Czar's Palace
  • Czar's Palace: Baggage Claim

    I have a lot of baggage, and you may as well or know of someone who has.  The “baggage” I am referring to is not to be misconstrued with being emotionally damaged, but rather designer leather goods. Possessing designer accessories today is more than just for function; it is a lifestyle, a status quo, a right of passage in the luxury world. Before getting my hands or the funds to acquire designer pieces, I always had a deep appreciation for the aesthetics of leather goods as a whole. I always felt that having a strong leather piece was a statement to elevate a look and make it completely cohesive.

    In the late 80's and early millennium the state of leather goods were mainly focused on women. Ladies always want to travel in style, whether its for work or leisure. The handbag a female travels with on a certain day is one of the main accessories that make her outfit cohesive. Designers put a lot of thought, and study the market, dissecting what exactly a woman looks for when purchasing a handbag; innovative colors and shapes, even small details like hardware.  They also take in consideration how the modern woman is shaping the world. This same approach is now being delivered to the male demographic.

    Observing the fashion industry today, no one can negate the fact that it is a multi-billion dollar machine. Now I know you’re thinking, "What is your point with the baggage claim statement?" Afore mentioned, I pointed out that women (for obvious reasons) like to travel in style.  Men have also hit that plateau of becoming more fashion conscious and are more eager to travel in style as well. In the past decade, huge fashion houses focused on leather goods as the entry product for both male and female consumers to the luxury goods market. Louis Vuitton, Givenchy, Hermés, Christian Dior, Saint Laurent, Céline, Bottega Venetta, Prada, Valentino, Chanel, Balenciaga, Fendi, Gucci, and Goyard have all noticed that leather goods make up probably between 60-80% of their business (with the exception of Goyard because they are exclusively focused on leather goods) and will create them catering to the growing market and ever changing demographic. There is no piece that is specifically for one or the other. Both men and women have the options of duffle bags, briefcases, city bags, wallets, clutches, etc. Their worlds have meshed making the category of leather goods a very important factor for not only fashion houses but also for today's fashion explorers.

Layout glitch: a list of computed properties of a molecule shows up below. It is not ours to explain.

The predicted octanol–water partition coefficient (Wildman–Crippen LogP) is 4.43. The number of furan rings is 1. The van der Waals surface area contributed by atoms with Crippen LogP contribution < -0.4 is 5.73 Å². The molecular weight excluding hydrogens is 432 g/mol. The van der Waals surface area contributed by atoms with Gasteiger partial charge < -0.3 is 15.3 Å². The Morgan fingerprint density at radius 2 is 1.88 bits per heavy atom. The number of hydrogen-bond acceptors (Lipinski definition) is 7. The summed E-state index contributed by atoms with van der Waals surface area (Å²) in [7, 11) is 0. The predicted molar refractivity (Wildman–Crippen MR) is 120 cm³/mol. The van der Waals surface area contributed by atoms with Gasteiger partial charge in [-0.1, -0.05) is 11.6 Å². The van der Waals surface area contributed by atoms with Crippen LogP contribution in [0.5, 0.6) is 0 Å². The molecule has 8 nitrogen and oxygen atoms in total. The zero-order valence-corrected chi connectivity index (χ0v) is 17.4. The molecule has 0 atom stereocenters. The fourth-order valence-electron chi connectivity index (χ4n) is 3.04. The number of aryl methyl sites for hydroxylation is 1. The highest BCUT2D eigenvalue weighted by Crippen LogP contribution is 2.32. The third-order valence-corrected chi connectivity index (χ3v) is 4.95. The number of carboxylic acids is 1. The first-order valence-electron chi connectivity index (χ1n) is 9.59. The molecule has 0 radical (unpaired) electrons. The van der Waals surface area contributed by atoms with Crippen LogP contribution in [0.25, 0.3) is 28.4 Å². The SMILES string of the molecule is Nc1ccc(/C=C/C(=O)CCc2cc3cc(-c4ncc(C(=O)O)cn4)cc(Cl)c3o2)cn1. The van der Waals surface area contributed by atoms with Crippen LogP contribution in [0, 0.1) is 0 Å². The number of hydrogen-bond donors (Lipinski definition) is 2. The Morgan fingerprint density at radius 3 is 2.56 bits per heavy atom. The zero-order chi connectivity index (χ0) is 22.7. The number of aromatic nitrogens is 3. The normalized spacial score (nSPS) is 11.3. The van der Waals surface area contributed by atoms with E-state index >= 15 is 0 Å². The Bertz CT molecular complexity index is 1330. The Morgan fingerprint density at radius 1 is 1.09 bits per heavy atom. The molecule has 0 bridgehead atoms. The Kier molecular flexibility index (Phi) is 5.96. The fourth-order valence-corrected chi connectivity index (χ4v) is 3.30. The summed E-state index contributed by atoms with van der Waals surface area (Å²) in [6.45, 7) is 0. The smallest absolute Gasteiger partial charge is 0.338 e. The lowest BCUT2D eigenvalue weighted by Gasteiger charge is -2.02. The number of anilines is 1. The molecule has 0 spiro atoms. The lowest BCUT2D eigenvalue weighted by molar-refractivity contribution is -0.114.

When walking in major cities of the world you will most likely see the modern day Fashionista handling their luxury leather goods. We listen to the music that we do because it connects with us.  This also applies when a consumer acquires a luxury piece from any of the high-end labels I mentioned prior because they want to feel connected and affiliated to the brand. One can purchase a random leather good from a boutique that is relatively affordable and durable. However, the men and women of today care more than ever about the way they look.  Even to the smallest detail like a wallet!

    If you are thinking about acquiring a piece, do some research first and see what brand connects to your personality, lifestyle and most importantly wardrobe. I guess having baggage does not always have to be a bad thing.

    Written By: Delroy Smith

    Edited By: Frendy Lemorin

  • Czar's Palace: Closet Freak